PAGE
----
In 1898, the autonomous Cretan State was created, under Ottoman suzerainty, with Prince George of Greece as its High Commissioner and under international supervision. During the period of direct occupation of the island by the Great Powers (1898–1908), Candia was part of the British zone. At this time, the city was renamed "Heraklion", after the Roman port of Heracleum ("Heracles' city"), whose exact location is unknown. In 1913, with the rest of Crete, Heraklion was incorporated into the Kingdom of Greece. Heraklion became capital of Crete in 1971, replacing Chania.

This post is part of the Our World Tuesday meme,
and also part of the Ruby Tuesday meme,
and also part of the Travel Tuesday meme,
and also part of the Wordless Wednesday meme.











Monday, 20 February 2017

BEE MACRO

Bee drinking at a bird bath on a hot day.

This post is part of the Monday Mellow Yellows meme,
and also part of the Macro Monday meme,
and also part of the Through my Lens meme,
and also part of the Seasons meme.

Sunday, 19 February 2017

MY SUNDAY BEST MEME #2 - FUN & GAMES

Welcome to this new meme, "My Sunday Best", which is a photographic and creative meme that allows you to showcase your talents in imaging. Every Sunday, you can post here showing an image you have created using your camera, (and/or) image processing software, and/or painting and drawing in the conventional way and have scanned in.

The rules are simple:
1) Create your image and post it up on your blog;
2) Put the "My Sunday Best" logo image link somewhere on your post so people can click and come by here;
3) Leave a comment here once you have posted;
4) Visit other posters' blogs and be amazed with their creativity!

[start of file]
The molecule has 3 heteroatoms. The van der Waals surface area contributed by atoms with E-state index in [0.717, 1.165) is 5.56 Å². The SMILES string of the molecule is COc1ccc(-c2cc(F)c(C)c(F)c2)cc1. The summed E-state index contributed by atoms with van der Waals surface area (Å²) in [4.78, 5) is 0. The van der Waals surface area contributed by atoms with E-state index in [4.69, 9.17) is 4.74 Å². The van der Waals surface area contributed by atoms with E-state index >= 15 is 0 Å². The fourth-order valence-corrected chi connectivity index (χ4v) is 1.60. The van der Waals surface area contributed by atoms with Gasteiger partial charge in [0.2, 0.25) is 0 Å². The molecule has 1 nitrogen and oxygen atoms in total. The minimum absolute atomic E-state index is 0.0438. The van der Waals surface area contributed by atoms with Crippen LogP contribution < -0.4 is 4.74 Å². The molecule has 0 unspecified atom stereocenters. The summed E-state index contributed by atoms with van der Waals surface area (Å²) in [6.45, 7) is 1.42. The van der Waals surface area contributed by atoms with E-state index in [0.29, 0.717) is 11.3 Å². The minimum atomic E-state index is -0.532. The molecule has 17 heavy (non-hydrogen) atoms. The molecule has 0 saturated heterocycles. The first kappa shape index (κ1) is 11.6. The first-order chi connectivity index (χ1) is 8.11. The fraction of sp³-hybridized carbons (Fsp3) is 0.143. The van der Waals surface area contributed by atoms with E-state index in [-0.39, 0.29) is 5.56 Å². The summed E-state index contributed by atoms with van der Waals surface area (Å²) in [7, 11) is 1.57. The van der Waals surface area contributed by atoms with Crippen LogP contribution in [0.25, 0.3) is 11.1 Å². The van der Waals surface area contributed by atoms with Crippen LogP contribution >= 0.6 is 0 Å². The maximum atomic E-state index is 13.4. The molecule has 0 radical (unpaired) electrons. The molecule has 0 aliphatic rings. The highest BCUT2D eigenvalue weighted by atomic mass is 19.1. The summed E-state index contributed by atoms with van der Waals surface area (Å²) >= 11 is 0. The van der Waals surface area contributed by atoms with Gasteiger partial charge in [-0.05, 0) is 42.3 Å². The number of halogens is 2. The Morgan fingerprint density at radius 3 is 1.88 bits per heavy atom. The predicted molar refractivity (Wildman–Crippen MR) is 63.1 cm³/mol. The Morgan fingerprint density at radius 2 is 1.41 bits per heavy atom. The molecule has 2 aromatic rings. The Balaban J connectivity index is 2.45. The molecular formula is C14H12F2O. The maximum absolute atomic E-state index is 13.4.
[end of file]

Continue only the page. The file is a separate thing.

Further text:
Please do not use this meme to advertise your goods or services. This is a creative meme and any inappropriate links or comments shall be removed immediately!
Melbourne's Luna Park is a historic amusement park located on the foreshore of Port Phillip Bay in St Kilda, Victoria, an inner suburb of Melbourne, Australia. It opened on 13 December 1912 and has been operating almost continuously ever since. This was the first of the four Luna Parks that were built in Australia, of which only Melbourne and Luna Park Sydney are still operating. The other two, now defunct, Luna Parks were at Glenelg in South Australia (1930–1934) and at Redcliffe in Queensland (1944–1966).

This image is also part of the Photo Sunday meme,

and also part of the My Sunday Photo meme.

Saturday, 18 February 2017

AUSTRALIAN WHITE IBIS

The Australian white ibis (Threskiornis moluccus) is a wading bird of the ibis family, Threskiornithidae. It is widespread across much of Australia. It has a predominantly white plumage with a bare, black head, long downcurved bill and black legs. Its sister species is the sacred ibis. Historically rare in urban areas, the Australian white ibis has immigrated to urban areas of the east coast in increasing numbers since the late 1970s.